Friday, January 8, 2010

Puzzling but true

The more I think I know my kids, the more I realize I can never predict what they'll get and what they won't. Twice in the past week, I've been teaching about a concept in a lesson when I realize it's come up before -- only I can't remember when or in what context. And both times, my class has lit up like a Christmas tree with children reminding me what we've learned.

The first time, I was teaching a reading lesson about how readers can infer what their characters are feeling by paying attention to body language. I mentioned that we had talked about body language before. "Oh yeah!" someone said. "Like in The Nutcracker, they use body language to tell the story instead of words." I had to give myself a big Duh, Miss Brave. Before the vacation, we took a field trip to see The Nutcracker, and I spent a long time talking about how the dancers' body language would tell the story in lieu of dialogue. We even practiced acting out some scenes from the book I read them (using body language, of course) before we went to the ballet.

The second time, we were reading an article about the invention of the Ferris wheel, which some kids were finding a little confusing because the article jumps from a paragraph about the London Eye to the invention of the first Ferris wheel in 1893. I was encouraging the kids to pay attention to the time shift, and I reminded them that we had recently read a book in which the author goes back in time to tell us about something that had already happened before the beginning of the story. Only I didn't tell them what book it was, because I couldn't remember! All of a sudden, I had kids calling it out to me: "A Chair for My Mother!"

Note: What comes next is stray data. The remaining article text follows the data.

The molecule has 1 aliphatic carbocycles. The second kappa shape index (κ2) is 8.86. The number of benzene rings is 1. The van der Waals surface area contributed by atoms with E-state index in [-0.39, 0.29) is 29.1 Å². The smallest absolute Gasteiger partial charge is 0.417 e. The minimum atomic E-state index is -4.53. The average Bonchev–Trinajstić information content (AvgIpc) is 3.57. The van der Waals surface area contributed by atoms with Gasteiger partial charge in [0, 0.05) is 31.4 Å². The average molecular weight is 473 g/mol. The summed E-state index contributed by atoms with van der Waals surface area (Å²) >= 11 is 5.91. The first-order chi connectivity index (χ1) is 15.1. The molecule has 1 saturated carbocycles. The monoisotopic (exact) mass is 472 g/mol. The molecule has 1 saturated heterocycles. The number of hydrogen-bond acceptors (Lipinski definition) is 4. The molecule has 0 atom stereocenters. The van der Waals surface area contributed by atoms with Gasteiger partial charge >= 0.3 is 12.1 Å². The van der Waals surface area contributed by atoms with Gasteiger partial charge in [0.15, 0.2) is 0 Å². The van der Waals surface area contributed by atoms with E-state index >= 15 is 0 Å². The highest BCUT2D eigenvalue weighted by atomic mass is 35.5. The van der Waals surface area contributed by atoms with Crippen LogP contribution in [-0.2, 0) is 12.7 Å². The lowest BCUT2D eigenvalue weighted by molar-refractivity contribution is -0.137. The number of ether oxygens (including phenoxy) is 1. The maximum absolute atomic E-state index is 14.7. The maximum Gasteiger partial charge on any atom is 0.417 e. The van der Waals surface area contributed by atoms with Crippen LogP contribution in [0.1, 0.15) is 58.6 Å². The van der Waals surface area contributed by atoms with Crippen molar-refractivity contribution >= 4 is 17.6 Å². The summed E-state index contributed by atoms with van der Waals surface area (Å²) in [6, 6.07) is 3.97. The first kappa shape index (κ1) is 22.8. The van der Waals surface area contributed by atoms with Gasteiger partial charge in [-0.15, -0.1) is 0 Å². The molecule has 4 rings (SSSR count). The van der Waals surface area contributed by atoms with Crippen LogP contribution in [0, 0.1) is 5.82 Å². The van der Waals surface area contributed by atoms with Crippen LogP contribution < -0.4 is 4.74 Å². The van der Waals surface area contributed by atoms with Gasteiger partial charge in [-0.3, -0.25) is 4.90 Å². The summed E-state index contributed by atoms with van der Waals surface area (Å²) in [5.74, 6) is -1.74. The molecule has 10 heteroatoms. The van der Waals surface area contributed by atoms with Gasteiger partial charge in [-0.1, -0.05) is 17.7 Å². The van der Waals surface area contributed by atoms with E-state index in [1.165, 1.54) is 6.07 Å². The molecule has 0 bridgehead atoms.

Are my students smarter than me? Do they just have better memories than I do? Why is it that they can make these connections about things we learned weeks apart, but they can't remember to take their lunch money out of their schoolbags when they unpack or what page in their math journals I just asked them to complete? It's like there's some special trapdoor inside the seven-year-old brain that automatically gets rid of the last directive out of the teacher's mouth. In any case, I'm lucky they retained anything, so I'll take what I can get.

1 comment:

Anonymous said...

Collectively, my kindergarten class is pretty smart. When I ask a question, someone usually knows the answer. It's when I get to individual responses, either in discussions or on paper, that I start to really see the holes in their knowledge. It can sound like the whole class knows something and it can be only a few of them.